April 21, 2016
IDPN 2016 Issue 17
China: Authorities have ruled that the death penalty is an acceptable punishment for high-sum embezzlement and/or bribe taking. This new law is part of China’s ongoing anti-corruption campaign. The Supreme People’s Court has ruled “high-sum” means in excess of three million yuan ($463,000). Capital punishment will not be mandatory for those convicted.
Forty-one-year-old Huang Yu, a computer technician, has been sentenced to death for selling 150,000 classified document to foreign spies. Yu specialized in cryptography and sold the documents, which included military codes, from 2002 to 2011. In 2008, a distant relative of Yu, who was a biomedical researcher, was executed for selling secrets to Taiwan. It has not been specified to whom Yu was selling information.
India: Forty-three-year-old Nino Mathew has been sentenced to death for murdering the four-year-old daughter and 60-year-old mother-in-law of his “colleague-turned-secret-lover,” Anushanthi. Thirty-three-year-old Anushanthi has been given a double life sentence for her part in the murder.
Iran: On Saturday, April 16, 2016, three individuals, identified by initials and age only, were executed by hanging in a jail in Rasht, a city in northern Iran. The crimes of the convicted were not reported. The executions occurred while Federica Mogherini, the foreign policy chief for the European Union was in Tehran to strengthen trade ties. The European Union has actively spoken out against Iran’s use of capital punishment, with some nations calling for financial aid to the country to be halted until executions are stopped.
Iraq: In recently released photos and videos, the Islamic State has shown the murder of several men accused of being gay. One was killed by being thrown off a 100 foot building onto concrete. Another man was killed by being thrown off a roof into a pile of rocks. When it became evident that he survived, he was stoned to death. A third man was executed by beheading. Crowds, including young children, are often gathered to watch these murders.
Saudi Arabia: On Wednesday, April 20, 2016, Hussain al-Magaafi became the 85 individual executed so far this year in the kingdom. Hussain was executed for the fatal stabbing of another national during an argument.
United States of America: During the summer months, death row inmates at the Louisiana State Penitentiary in Angola argue that their rights are being violated due to the extreme heat and humidity. During the three year legal battle, inmates have argued that they have the right to have air conditioning installed due to the extreme heat. The state argued that installing air conditioning was extremely expensive and that there were other ways to cool off death row. A plan has been accepted by Chief US District Judge Brian Jackson, who agreed that the extreme temperatures violated the inmates rights. Instead of air conditioning, however, heat and humidity sensor have been installed and will be monitored from April 1 until October 31. Additionally, hot and cold shower water valves have been installed, allowing for daily cold showers, an additional ice machine has been purchased, each death row inmate will receive individual ice containers, and additional fans have been installed. The plan also states that if temperatures become too high, prisoners can be moved to the their were the death chamber is located, as it can be air conditioned. Death row inmates argue that these new measures are “half hearted” and will do little to remedy the problem.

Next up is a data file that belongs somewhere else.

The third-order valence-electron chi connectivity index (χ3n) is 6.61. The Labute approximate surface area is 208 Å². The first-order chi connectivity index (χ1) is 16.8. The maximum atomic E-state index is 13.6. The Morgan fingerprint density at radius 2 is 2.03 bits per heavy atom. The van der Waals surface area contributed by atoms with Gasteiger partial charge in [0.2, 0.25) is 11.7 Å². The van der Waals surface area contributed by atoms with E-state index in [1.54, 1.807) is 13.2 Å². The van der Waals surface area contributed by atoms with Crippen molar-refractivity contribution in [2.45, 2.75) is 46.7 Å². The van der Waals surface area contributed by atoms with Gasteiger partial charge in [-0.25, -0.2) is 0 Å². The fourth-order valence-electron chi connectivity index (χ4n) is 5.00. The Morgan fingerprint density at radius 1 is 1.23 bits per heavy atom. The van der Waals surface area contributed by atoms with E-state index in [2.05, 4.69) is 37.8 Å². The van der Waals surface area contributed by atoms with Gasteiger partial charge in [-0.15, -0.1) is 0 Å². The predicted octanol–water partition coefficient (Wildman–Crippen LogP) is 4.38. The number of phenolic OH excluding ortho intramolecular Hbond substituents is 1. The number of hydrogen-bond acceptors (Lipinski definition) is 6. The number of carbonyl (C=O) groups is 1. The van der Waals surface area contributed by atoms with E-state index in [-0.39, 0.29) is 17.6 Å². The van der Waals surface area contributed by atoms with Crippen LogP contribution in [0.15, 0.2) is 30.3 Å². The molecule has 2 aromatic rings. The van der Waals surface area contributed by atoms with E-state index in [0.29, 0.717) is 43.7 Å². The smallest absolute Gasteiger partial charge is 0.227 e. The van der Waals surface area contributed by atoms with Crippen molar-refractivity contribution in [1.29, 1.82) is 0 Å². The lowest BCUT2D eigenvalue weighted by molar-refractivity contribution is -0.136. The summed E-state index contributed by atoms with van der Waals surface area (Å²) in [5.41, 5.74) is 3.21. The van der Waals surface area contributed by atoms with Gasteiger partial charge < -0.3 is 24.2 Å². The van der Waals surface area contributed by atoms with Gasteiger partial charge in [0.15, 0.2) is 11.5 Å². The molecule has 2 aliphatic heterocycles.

In the recently updated Texas Department of Criminal Justice’s “Offender Orientations Manuel,” it now states that “Offenders are prohibited from maintaining active social media accounts for the purposes of soliciting, updating, or engaging in others, through a 3rd party or otherwise.” Inmates who violate this rule could be punished in prison. Advocates for the prisoners, including those for death row inmates are concerned that this new policy will prevent individuals for making online advocacy pages. It has also been argued that the policy violates the inmate’s right to free speech. The Texas Department of Criminal Justice has defended the policy, stating that it is aimed at social media sites such as Facebook, Twitter, and Instagram, where some prisoners will sell items of their victims or harass the victim’s family members.
Both the House and Senate in Mississippi have passed a bill that would make the names of prison employees involved in an execution and the providers of the drugs for the execution a state secret. It would also protect the identities of the family members of the victim(s) and of the inmate who attend the execution. The bill has now been sent to the Governor Phil Bryant for his approval or veto.
An investigation has revealed that Oklahoma used a wrong drug in its most recent execution, and it was going to be used in a second if prison officials had not noticed. The drugs were delivered on the day of the execution. Now, Oklahoma Governor Mary Fallin has signed a bill into law that allows the Department of Corrections to store lethal injection drugs at the Oklahoma State Penitentiary.
Lawmakers in Virginia have approved the bill amended by Governor Terry McAuliffe. The bill originally proposed that the electric chair be the default method of execution if the state was unable to obtain execution drugs. The amended and approved bill will allow the state to the shield the identities of those who supply execution drugs from the public.